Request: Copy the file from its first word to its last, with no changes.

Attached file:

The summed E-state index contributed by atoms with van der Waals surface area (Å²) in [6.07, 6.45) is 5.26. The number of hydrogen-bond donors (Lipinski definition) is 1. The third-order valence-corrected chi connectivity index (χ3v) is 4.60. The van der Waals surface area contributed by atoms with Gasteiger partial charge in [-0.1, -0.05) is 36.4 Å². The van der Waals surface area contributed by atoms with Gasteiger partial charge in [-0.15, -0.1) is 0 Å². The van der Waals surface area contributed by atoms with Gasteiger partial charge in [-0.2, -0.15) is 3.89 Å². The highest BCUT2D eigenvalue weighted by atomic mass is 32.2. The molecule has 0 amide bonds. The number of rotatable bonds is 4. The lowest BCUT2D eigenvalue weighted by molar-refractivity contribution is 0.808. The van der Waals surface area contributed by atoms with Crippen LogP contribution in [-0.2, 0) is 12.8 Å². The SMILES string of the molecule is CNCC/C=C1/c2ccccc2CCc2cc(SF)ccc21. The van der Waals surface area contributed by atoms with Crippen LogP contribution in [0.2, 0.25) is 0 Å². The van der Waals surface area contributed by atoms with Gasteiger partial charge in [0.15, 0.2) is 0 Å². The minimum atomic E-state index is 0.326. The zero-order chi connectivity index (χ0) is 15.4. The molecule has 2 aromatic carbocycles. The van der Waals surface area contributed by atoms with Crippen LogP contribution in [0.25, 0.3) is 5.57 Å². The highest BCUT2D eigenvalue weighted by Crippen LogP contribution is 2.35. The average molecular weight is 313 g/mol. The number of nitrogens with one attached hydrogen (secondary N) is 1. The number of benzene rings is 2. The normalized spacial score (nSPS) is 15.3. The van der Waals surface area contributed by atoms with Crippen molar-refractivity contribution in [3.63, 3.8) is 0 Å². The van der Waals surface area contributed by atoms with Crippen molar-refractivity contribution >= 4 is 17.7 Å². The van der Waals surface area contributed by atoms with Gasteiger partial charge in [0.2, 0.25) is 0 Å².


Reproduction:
The summed E-state index contributed by atoms with van der Waals surface area (Å²) in [6.07, 6.45) is 5.26. The number of hydrogen-bond donors (Lipinski definition) is 1. The third-order valence-corrected chi connectivity index (χ3v) is 4.60. The van der Waals surface area contributed by atoms with Gasteiger partial charge in [-0.1, -0.05) is 36.4 Å². The van der Waals surface area contributed by atoms with Gasteiger partial charge in [-0.15, -0.1) is 0 Å². The van der Waals surface area contributed by atoms with Gasteiger partial charge in [-0.2, -0.15) is 3.89 Å². The highest BCUT2D eigenvalue weighted by atomic mass is 32.2. The molecule has 0 amide bonds. The number of rotatable bonds is 4. The lowest BCUT2D eigenvalue weighted by molar-refractivity contribution is 0.808. The van der Waals surface area contributed by atoms with Crippen LogP contribution in [-0.2, 0) is 12.8 Å². The SMILES string of the molecule is CNCC/C=C1/c2ccccc2CCc2cc(SF)ccc21. The van der Waals surface area contributed by atoms with Crippen LogP contribution in [0.2, 0.25) is 0 Å². The van der Waals surface area contributed by atoms with Gasteiger partial charge in [0.15, 0.2) is 0 Å². The minimum atomic E-state index is 0.326. The zero-order chi connectivity index (χ0) is 15.4. The molecule has 2 aromatic carbocycles. The van der Waals surface area contributed by atoms with Crippen LogP contribution in [0.25, 0.3) is 5.57 Å². The highest BCUT2D eigenvalue weighted by Crippen LogP contribution is 2.35. The average molecular weight is 313 g/mol. The number of nitrogens with one attached hydrogen (secondary N) is 1. The number of benzene rings is 2. The normalized spacial score (nSPS) is 15.3. The van der Waals surface area contributed by atoms with Crippen molar-refractivity contribution in [3.63, 3.8) is 0 Å². The van der Waals surface area contributed by atoms with Crippen molar-refractivity contribution >= 4 is 17.7 Å². The van der Waals surface area contributed by atoms with Gasteiger partial charge in [0.2, 0.25) is 0 Å².